In the search for a contributor to write a book chapter on the dissemination and reception of Marx's Capital in Angola and/or Mozambique

Babak Amini's picture
Call for Publications
April 10, 2017
Subject Fields: 
African History / Studies, Intellectual History, Labor History / Studies, Political History / Studies, Social History / Studies

Professor Marcello Musto and I are editing a book on the dissemination and the reception of Marx's Capital in the world, to be published for its 150th anniversary in 2017. We are looking for qualified scholars to write the chapter on the dissemination of Capital in Portuguese-speaking African countries (especially Angola and Mozambique). If you would like to contribute to this exciting project, or if you know a few scholars whom you believe would be able to conduct such a historical research, please do no hesitate to contact me.

Please see below for the project description.


The Dissemination of Marx's Capital

in the World (1867-2017)

Edited by Marcello Musto and Babak Amini

The purpose of this project is to reconstruct the history of the dissemination and reception of Marx’s Capital throughout the world. This collective research will be published on the occasion of the 150th anniversary of the publication of Capital (1867 - 2017) and will represent the only complete account of the translations of Marx’s magnum opus ever made.

The political relevance of this collective work goes well beyond its rigorous scholarly framework and ambition. Despite the predictions that consigned it to eternal oblivion after the fall of Berlin wall, Marx’s thought has returned to the limelight in recent years. Faced with a deep new crisis of capitalism, many authors are again looking to a thinker whose ideas in the past were often wrongly associated with the worse aspects of "actually existing socialism", and who was too hastily dismissed after 1989.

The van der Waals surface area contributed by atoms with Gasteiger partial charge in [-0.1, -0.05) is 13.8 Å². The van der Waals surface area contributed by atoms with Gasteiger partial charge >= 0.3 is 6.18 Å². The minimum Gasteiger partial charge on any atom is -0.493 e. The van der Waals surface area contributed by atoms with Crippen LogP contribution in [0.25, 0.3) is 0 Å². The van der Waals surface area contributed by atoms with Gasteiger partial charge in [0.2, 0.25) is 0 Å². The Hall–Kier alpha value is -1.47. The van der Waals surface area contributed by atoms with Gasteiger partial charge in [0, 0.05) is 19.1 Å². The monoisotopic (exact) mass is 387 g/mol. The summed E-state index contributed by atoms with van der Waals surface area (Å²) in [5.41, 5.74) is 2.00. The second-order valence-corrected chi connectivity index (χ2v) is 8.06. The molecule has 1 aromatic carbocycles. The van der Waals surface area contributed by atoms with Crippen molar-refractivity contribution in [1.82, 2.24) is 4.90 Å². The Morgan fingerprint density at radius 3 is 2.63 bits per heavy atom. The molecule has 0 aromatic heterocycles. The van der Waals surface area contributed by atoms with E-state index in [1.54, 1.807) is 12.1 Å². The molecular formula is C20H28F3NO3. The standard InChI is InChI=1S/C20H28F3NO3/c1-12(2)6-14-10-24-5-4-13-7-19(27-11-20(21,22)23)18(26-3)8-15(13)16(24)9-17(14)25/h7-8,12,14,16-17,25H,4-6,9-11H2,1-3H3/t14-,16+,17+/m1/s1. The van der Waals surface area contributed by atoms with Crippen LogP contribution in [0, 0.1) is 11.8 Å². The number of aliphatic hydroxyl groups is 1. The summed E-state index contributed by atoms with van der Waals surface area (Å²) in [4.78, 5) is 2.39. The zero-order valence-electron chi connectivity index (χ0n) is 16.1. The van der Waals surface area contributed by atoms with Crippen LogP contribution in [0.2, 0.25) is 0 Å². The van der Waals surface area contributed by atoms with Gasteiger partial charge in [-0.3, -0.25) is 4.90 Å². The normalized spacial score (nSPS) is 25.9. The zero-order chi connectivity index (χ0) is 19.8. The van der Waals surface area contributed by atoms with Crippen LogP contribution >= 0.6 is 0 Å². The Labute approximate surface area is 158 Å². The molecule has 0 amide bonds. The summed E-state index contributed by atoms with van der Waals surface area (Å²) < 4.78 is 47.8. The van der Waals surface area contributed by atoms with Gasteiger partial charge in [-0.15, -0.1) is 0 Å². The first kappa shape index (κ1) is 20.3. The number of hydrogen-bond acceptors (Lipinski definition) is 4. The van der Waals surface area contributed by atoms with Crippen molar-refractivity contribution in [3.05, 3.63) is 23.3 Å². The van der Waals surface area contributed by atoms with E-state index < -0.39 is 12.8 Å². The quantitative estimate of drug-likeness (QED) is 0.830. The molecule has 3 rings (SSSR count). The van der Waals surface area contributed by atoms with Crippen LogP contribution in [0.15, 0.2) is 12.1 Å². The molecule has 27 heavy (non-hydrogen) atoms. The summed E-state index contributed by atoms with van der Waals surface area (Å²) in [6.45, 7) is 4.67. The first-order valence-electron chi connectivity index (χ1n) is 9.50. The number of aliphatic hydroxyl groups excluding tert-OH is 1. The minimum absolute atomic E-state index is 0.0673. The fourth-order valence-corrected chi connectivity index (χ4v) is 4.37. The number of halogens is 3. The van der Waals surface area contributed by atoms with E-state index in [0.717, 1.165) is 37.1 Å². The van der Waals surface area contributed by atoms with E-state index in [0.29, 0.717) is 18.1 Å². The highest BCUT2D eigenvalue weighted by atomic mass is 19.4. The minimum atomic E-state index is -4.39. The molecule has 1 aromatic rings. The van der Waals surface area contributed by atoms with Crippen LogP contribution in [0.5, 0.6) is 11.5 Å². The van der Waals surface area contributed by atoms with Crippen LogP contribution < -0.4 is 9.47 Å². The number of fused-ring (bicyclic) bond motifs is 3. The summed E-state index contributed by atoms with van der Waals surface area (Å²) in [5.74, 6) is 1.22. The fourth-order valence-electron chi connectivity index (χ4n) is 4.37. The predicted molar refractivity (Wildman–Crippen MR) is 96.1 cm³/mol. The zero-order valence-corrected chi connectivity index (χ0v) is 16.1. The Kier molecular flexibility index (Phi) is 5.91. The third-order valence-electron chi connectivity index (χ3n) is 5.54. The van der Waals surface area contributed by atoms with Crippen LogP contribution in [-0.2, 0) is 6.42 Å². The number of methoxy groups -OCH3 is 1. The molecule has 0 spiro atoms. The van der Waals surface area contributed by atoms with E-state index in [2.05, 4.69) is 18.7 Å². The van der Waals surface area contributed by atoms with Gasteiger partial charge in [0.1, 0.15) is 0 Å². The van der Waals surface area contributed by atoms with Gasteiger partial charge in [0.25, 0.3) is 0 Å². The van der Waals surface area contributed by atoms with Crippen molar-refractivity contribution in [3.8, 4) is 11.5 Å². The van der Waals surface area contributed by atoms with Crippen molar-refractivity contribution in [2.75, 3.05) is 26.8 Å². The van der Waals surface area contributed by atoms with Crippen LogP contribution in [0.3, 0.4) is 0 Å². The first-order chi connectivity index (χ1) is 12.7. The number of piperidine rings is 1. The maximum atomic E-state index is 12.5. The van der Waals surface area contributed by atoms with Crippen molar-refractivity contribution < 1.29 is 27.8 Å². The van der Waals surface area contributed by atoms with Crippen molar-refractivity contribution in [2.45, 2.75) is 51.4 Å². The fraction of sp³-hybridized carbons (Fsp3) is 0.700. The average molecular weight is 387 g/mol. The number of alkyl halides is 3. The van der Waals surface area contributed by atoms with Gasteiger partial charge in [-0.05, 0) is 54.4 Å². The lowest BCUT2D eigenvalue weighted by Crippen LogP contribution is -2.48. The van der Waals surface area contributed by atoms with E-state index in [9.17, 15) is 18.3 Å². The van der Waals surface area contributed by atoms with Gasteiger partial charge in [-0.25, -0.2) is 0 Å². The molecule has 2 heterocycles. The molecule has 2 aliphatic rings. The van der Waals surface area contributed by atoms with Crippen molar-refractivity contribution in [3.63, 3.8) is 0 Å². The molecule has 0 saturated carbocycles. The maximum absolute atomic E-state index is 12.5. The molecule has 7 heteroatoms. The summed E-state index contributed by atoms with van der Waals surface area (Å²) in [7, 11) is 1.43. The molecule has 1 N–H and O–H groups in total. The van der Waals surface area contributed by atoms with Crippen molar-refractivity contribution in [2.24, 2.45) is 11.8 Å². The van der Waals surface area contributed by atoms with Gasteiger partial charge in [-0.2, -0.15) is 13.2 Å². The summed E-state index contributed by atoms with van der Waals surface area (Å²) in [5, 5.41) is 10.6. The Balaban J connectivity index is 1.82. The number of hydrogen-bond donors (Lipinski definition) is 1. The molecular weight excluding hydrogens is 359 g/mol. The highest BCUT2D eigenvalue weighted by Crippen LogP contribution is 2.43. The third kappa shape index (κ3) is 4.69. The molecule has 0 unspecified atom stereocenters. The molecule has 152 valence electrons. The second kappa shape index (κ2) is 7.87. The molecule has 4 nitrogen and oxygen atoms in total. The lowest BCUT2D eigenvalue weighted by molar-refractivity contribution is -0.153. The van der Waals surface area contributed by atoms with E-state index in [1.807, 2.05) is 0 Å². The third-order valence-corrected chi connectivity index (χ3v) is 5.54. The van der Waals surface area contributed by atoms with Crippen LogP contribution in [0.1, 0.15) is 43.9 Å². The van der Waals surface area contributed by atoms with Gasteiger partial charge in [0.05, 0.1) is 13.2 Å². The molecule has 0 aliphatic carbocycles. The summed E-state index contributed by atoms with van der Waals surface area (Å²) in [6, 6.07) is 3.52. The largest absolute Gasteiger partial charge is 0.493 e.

Since the eruption of the economic crisis in 2008, hundreds of leading newspapers, magazines, TV and radio stations have featured repeatedly discussed Marx as being the most relevant thinker of our time and discussed the contemporary relevance of his ideas. There has been a “Marx renaissance" almost everywhere. All around the world, university courses and conferences on his thought are back in fashion. Capital became once more a bestseller in Germany, while a manga version of it has been brought out in Japan. In China a huge new edition of the collected works of Marx and Engels is being published (with translations from the German and not, as in the past, from Russian), while in Latin America a new demand for Marx has made itself felt in politics. Also in Europe, although with many contradictions, the critique to capitalism and to his contemporary dogmas is back on the political scene. 

Tracing the history of the dissemination of Marx's Capital is a serious attempt to study carefully the different kind of Marxisms that were created - and partially still exist - in different countries, and therefore to help to rethink the space in which the anti-capitalist Left can reorganize its political initiative today in the world.